By Leah S. Dunaief
It’s Thanksgiving again, even though it seems it recently was. Yes, time flies, and soon it will be Christmas and then the end of 2023. When did that all happen? It seems we were worried about what would occur when we turned the corner into the next millennium. Now we are almost one quarter into the new century.
Some things don’t change, and that includes the core menu for Thanksgiving dinner. While I always try to add a new dish, just for the surprise value, still there are the turkey, stuffing and cranberry sauce, the roasted veggies and mashed sweet potato, and the wonderful pies. I have to confess that my family prefers broccoli with garlic and oil to string beans, so we have put our own twist on the basic meal.
Every year, after dinner, we remain at the dining room table and share with each other what we are most grateful for particularly in this year. This way, I get to catch up on what’s been happening in my family’s lives that I might not know about, and they do as well.
But while Thanksgiving is always celebrated on the fourth Thursday of November, no two Thanksgivings are exactly the same because no two years are the same. For one thing, we are one year older. That changes our lives in minor and major ways as we move on.
For example, my granddaughter moved on this year and graduated from college. She now has her first full time serious job, is living on her own and tasting adult life.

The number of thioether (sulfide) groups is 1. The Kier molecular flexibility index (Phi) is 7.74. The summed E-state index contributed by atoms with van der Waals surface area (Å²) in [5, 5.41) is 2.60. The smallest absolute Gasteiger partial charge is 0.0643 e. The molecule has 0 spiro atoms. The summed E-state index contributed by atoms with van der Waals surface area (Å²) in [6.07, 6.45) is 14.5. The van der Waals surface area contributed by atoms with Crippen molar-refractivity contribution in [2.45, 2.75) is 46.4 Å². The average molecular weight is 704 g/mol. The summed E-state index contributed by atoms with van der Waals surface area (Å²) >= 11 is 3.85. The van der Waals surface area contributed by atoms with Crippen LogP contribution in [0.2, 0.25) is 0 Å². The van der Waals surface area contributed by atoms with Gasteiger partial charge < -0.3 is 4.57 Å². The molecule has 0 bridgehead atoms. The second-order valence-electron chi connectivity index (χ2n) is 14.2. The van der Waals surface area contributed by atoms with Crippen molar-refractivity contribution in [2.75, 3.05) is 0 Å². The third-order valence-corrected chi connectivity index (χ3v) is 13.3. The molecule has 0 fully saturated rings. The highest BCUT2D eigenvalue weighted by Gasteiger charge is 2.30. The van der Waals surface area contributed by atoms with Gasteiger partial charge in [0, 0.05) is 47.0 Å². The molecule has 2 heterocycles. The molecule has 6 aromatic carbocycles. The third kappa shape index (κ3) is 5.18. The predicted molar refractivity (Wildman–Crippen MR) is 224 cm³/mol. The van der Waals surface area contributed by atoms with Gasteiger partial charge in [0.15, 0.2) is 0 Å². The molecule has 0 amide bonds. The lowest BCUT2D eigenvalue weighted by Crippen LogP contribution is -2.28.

My oldest grandson and his fiancee have been lovingly planning their wedding for next year. The bachelor party has already happened, the bridal shower, postponed once because the bride-to-be came down with COVID, will take place next month, and the couple have picked out their permanent home. They already have a BBQ for the backyard. Dresses have been selected, tuxes prepared, the event location secured and the menu chosen.
Speaking of COVID, its frightening grip on our lives has significantly loosened, but only after three years. We live with it, we have upgraded vaccines to protect us, and it’s not the scourge it used to be.
But other events threaten. There are two terrible wars raging in the world, and we are privy to them through news reports and social media daily. We hear less of Ukraine and Russia these days because the Middle East has taken center stage. And while Russian athletes and opera singers were shunned if they didn’t denounce Putin, still that conflict was at a distance. The Israeli-Palestinian conflict has spilled over into our country and is closer to home. Antisemitism and anti-Muslim demonstrations have poisoned our airwaves and frightened our residents.
It is against this backdrop that we sit down to enjoy each other and the family meal. While we are grateful for all that we have and all that we are, we cannot entirely shut out the tragedies happening elsewhere in the world. If anything, current events cause us to pull our families closer for support and security.
As the calendar turns, we will be moving into another presidential-election year, and when we next sit down to Thanksgiving dinner, it will be on the eve of a new presidential term, whoever wins.
We are on the threshold of a decisive year ahead. Knowing that, and dealing with the divisiveness within our borders, lessens the usual frivolity of the holidays. Yes, we are certainly thankful for our turkey, for our lives and for each other. We should use that gratitude somehow to help make this a better world.
We can commit to pushing back against prejudice and hate wherever we find them. We can teach our children by our example, living what has ben described as American exceptionalism. We can abhor violence. And in the face of bigotry, we can care for each other and together pray for peace.